When it comes to health and fitness, even the best intentions won’t get you far if you don’t stick with the plan.
That’s the thinking behind a new fitness tracking and motivational nudging service, called Wellocracy, that seeks to get at a person’s “stickiness” quotient. In other words, how likely is he or she to stay engaged with one of the myriad health and fitness apps currently available?
It’s the brainchild of Dr. Joseph Kvedar, founder and director of the Center for Connected Health at Partners Healthcare, the dominant hospital system in the state. I spoke with him recently about the concept of “stickiness” and the new service.
“Part of the reason we launched this effort is because we studied for about 10 years why patients adopt these technologies,” Kvedar says. “We were trying to reach people who could benefit from self-tracking as a health-improvement strategy, but either don’t know about it or find it confusing and frustrating.”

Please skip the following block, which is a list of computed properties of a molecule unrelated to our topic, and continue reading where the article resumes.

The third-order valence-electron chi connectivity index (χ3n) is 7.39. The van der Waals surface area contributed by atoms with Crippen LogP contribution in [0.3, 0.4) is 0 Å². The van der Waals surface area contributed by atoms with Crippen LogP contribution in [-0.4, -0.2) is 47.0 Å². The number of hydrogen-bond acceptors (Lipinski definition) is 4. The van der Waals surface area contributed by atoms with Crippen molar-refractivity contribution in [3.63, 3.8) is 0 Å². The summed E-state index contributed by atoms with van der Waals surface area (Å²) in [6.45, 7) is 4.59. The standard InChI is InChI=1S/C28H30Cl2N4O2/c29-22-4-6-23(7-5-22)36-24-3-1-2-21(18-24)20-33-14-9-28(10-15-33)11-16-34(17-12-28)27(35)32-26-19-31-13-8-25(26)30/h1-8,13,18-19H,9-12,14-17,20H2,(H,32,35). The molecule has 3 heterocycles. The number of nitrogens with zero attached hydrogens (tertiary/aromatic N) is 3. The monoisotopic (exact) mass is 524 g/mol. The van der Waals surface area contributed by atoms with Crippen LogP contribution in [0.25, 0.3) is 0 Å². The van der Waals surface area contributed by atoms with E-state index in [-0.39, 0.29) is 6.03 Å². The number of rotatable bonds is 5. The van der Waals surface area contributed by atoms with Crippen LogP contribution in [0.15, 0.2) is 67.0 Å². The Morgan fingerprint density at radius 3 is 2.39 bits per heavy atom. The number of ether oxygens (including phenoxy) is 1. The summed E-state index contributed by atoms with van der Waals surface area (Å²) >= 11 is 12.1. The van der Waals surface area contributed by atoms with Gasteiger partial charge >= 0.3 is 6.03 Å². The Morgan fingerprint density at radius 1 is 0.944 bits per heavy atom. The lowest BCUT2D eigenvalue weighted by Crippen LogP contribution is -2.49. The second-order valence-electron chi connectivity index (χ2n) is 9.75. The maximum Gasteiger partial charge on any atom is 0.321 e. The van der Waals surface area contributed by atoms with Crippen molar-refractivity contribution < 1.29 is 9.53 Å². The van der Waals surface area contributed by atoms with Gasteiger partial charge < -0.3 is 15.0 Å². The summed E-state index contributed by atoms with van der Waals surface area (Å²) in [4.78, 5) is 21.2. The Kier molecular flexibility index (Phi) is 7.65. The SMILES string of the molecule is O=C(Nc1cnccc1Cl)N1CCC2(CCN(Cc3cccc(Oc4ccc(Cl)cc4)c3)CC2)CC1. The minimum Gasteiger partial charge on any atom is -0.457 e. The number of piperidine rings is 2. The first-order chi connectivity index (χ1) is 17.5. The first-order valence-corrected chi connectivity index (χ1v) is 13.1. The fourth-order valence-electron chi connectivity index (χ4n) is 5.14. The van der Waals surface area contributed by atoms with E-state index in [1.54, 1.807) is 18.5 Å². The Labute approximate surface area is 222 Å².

He pointed to an October 2013 survey of 2,014 adults in the U.S. which found the following about fitness-tracking behavior:
• Sixty-eight percent say encouragement from family and friends is important for achieving health goals.
• More than half of respondents aged 35-44 found it difficult to stay motivated to live in a healthier way.
• Sixty-five percent think tracking their health using a device, website or app would be beneficial, including 32% who felt it could keep them motivated in pursuing health and/or fitness. About half of those 18-44 agree that easy-to-use tracking tools are essential to following through with their health goals.
• Eighty-six percent say feeling informed about the status of their health is empowering.
Given the widespread endorsement of fitness tracking, one might think it a fairly common practice. On the contrary; the survey found the following: Continue reading